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Canon EF 70-300mm f/4-5.6 IS USM vs. EF-S 55-250mm f/4-5.6 IS

Discussion in 'What Camera Should I Buy?' started by Jeff56, Dec 21, 2012.

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  1. Jeff56

    Jeff56 Member

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    I just got a Rebel T3 and I'm looking for a budget telephoto lens. I'm just in this as a hobby and don't need top quality. But I'd like to have the best quality I can afford. I understand that USM is a big advantage and the EF-70 has a bigger EF-S equivalent size. What I'd like to know is whether the EF-70 is better in that it will take better quality photos? I may commit to the more expensive lens just because I do some video events and I don't need motor noise turning up in my sound track even though I use a separate sound recorder. Mainly I just want better photos though and I'm willing to spend the extra money if the difference in photo quality is significant.
     
  2. KCook

    KCook Well-Known Member

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  3. Andy Stanton

    Andy Stanton Super Moderator Super Moderator

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    The EF 70-300mm USM is quieter than the EF-S 55-250mm and takes better pictures with sharper edge to edge images and less distortion. However, it's also twice the price of the EF-S. I'd invest in the USM lens if I intended to submit my photos for publication or print and sell them. But if your purpose is simply to look at your photos on the computer or on an internet photo-sharing site, I'd go with the cheaper EF-S lens.
     
  4. Jeff56

    Jeff56 Member

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    OK I didn't know if the USM was the only difference in the price. Good to know the glass is better in the USM model. I don't really plan on using this camera for any serious video work. I thought I might catch a stray clip here or there. Mostly I just want a decent still camera. But I want it to be better than a point and shoot so I don't worry too much about the cost of the lens. I figure that affects the quality of the photos a good bit. I will be printing photos but just for me and my family and friends. I have enough equipment to keep up with in other areas. I don't need a whole other line to maintain. Still I do want quality images.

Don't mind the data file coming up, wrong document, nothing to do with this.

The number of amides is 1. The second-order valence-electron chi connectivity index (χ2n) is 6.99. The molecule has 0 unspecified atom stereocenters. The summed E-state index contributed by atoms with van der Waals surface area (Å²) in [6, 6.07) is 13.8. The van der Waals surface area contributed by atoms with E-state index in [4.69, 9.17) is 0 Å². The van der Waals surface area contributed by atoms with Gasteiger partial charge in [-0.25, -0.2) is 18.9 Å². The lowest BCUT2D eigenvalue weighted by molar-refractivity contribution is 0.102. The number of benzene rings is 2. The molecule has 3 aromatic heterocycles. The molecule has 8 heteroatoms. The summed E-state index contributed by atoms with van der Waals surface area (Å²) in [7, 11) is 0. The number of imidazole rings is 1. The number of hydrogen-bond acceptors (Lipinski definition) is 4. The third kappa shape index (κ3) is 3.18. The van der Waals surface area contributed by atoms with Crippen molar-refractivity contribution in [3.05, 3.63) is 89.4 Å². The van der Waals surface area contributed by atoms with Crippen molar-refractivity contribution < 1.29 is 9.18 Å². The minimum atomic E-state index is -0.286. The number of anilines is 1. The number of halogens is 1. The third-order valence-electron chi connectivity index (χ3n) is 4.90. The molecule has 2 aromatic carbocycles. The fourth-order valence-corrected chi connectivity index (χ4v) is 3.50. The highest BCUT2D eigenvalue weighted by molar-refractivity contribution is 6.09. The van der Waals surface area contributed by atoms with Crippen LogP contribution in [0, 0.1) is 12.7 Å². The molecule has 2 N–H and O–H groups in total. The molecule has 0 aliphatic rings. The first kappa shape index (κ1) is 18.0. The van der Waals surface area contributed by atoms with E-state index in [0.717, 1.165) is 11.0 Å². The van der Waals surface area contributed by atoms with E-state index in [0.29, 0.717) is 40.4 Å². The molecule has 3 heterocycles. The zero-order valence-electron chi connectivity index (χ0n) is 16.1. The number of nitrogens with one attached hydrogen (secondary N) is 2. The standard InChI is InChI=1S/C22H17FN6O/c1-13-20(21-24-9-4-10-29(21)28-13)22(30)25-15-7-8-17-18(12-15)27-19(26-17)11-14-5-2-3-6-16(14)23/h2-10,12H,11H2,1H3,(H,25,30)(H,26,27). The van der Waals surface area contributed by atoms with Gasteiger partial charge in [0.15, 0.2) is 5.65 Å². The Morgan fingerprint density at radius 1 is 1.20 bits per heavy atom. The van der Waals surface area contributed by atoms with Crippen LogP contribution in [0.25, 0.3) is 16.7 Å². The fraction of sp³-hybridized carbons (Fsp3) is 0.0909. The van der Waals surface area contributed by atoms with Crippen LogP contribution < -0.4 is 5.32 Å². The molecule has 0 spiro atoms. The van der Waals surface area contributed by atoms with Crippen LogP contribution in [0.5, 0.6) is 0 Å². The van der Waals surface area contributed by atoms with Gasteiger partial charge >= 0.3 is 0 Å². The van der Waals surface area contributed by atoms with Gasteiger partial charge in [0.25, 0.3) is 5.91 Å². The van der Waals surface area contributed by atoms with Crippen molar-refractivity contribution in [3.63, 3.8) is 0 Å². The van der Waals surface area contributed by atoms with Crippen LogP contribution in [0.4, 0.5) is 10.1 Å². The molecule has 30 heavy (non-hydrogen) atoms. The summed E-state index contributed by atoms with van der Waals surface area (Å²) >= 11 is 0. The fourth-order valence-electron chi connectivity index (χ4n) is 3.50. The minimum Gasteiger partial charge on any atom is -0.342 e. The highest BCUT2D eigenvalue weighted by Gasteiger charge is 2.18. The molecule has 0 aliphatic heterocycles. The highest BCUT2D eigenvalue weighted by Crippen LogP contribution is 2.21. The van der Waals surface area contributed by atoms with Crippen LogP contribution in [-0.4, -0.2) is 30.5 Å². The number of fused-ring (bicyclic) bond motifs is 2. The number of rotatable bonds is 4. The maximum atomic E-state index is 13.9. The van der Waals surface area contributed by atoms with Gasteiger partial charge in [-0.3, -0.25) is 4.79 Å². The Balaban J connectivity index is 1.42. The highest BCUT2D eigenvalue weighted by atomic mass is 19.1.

Last edited: Dec 21, 2012
  5. Andy Stanton

    Andy Stanton Super Moderator Super Moderator

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  6. Jeff56

    Jeff56 Member

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    Very nice to be able to search by the lens used there. That gave me a lot of valuable information. My conclusion is that while the USM model is better it's not double the price better (not for me anyway - but then again I'm looking at photos on a computer instead of printed photos but I'm guessing from the relative quality of the samples here that I wouldn't see a whole lot of difference in a printed photo either - any thoughts on that would be appreciated - what's your opinion on the relative quality of prints from these lenses if it's not too much to ask?).

    Thanks for the valuable links. I can see a difference in the quality but my guess is I wouldn't be able to even pick out which is which without knowing what camera was used and what settings were used and even then it could be hard. As we all know a good photographer can take a good photo with almost any equipment that's above a certain level of quality (almost any equipment).

    BTW is it just the style of photography today or is there something else that causes all these photos to have a shallow depth of field? I thought maybe you would know. It seemed every photo I looked at was made to be as shallow as possible even though one of the characteristics of digital cameras has been their deep DOF or so I thought anyway.
     
    Last edited: Dec 21, 2012
  7. KCook

    KCook Well-Known Member

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    Examining an image on a computer monitor is more critical than viewing the printed image. The printing process always slightly corrupts the image.

    Where image resolution issues come up is mostly in cropping. Some folks expect to make deep crops. That needs a good camera and lens. Most cameras deliver Ok full frame (not cropped) prints up to 11x14 or so.

    Yeah, the super shallow DOF is the current fashion. Fans are convinced this makes their images "artistic". So any of us shooting at modest apertures are just taking snapshots, not "real pictures" <cue gag reflex>.

    deep Kelly
     
  8. Jeff56

    Jeff56 Member

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    Corrupted yes. More resolution though especially if we're talking a printing service instead of a computer printer. I do understand that cameras have more resolution than pretty much any printer that isn't located at NASA or the DOD or something. You're certainly right that resolution is about cropping once it gets past a certain point. But images posted on a web page are always reduced from their original resolution considerably. For example I saw images that were 500 x 333 pixels on that site liked here (Flickr) with apparently the largest size allowed being 1024 x 683. A 12 MP image from a camera is about 4000 X 3000 pixels and even reducing that down to 1024 X 683 causes a noticeable drop in quality. And going down to 500 x 333 makes a huge difference. Mainly I was talking about the fact I was viewing images at about that 500 x 333 size and not in their full resolution.
     
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